Of the 50 people who died, just two were women. Men usually have the place of priority at the mosque for Friday prayers. Where women are present, they are more often in a separate part of the mosque: or else they pray at home. And yet women have been a very public face of conversation around the massacre. Ansi Alibava, one of the two women who were killed, had already helped a group of women and children to escape. However she returned to the mosque in an attempt to find her husband who was sick, and was shot and killed.

Other women’s stories have been embedded in the account of what happened. An anonymous woman driving past the mosque at the time stopped her car so that a young mother, Majda El Hajji with her five-month old baby, could jump inside to escape. Other cars were still driving past, and when the woman heard what had happened, “She started crying and she got outside and just asked people to ‘Stop, stop, stop.'” She then picked up two other Muslim women waiting on a corner, and dropped them off at a nearby house: there another woman let them inside and cared for them as they waited there for six hours to hear word from their families.

As the community gathered to mourn and to bury the victims, many women around NZ, including policewomen, wore headscarves as a way to show their respect for Muslim women and men.

Ruby Jones’ artwork, of two women embracing each other, one a Muslim wearing hijab, carries the caption, “This is your home and you should have been safe here.” It has been reproduced around the world. Her drawing found a real mirror in the picture of New Zealand Prime Minister Jacinda Ardern meeting with those grieving in the community. Jacinda’s photo as she hugged a mourning woman was projected onto the Burj Khalifa in Dubai, the world’s tallest building.

These are stories of women reaching out to each other across barriers. In real engagement, extremism is countered. As communities seek to respond in times of crisis, women’s voices are heard, and their actions speak even more loudly.

Almost two decades ago, aircraft crashed into the towers of the World Trade Centre in New York, killing hundreds, and polarising communities around the world in their responses. For a young single mother in an Australian city, that event impelled her into action. Over several months Jane had seen from her kitchen window two young girls in hijab walking past, from their home further down the street on their way to school, and wondered about them. Now she left her home, walked down to the girls’ house and knocked on the door.  The immigrant mother she met there had little English, and knew almost no one in the community. Over time the two women got to know each other, and Jane was able to help her new friend settle into the community, and access the help she needed to escape from a situation of domestic abuse.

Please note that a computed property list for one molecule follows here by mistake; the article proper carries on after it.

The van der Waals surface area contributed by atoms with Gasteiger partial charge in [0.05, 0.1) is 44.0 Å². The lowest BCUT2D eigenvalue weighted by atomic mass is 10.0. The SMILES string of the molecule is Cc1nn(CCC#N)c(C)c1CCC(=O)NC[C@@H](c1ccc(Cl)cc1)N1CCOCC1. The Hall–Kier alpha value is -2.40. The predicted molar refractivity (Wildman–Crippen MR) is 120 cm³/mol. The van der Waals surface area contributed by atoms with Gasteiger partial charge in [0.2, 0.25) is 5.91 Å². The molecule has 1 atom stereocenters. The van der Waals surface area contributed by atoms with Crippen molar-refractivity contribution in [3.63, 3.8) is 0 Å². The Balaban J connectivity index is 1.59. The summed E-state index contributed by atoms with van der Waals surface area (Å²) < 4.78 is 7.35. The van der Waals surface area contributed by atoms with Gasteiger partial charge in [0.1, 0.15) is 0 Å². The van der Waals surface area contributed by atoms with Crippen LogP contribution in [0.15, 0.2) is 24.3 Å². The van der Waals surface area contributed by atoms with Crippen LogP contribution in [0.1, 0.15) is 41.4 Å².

When people asked for a verdict about the victims of massacres or disasters of the time, Jesus challenged those who wanted a social comment to attend rather to their own responses to God. Going beyond assigning blame, crises can make us repent of our own inattention to God and to those in our community. Action then takes us into new meetings. These offer new ways forward to respond to God in individual and communal relationships.



Featured image credit:

(c) When Women Speak… April 2019

Moyra Dale spent over two decades in the Middle East (particularly Egypt, Jordan, and Syria) with her family working in education, specializing in Adult Literacy (Arabic) and teacher training. She is an ethnographer whose research has included exploring adult literacy in Egypt and the women’s mosque movement in Syria through women’s accounts and understanding of their own lives and realities. Currently based in Melbourne, Australia, she writes, teaches, trains, and supervises students in Islam and cross-cultural understanding, with a focus on Muslim women.

Moyra holds a PhD in Education (La Trobe University) and DTh (Melbourne School of Theology).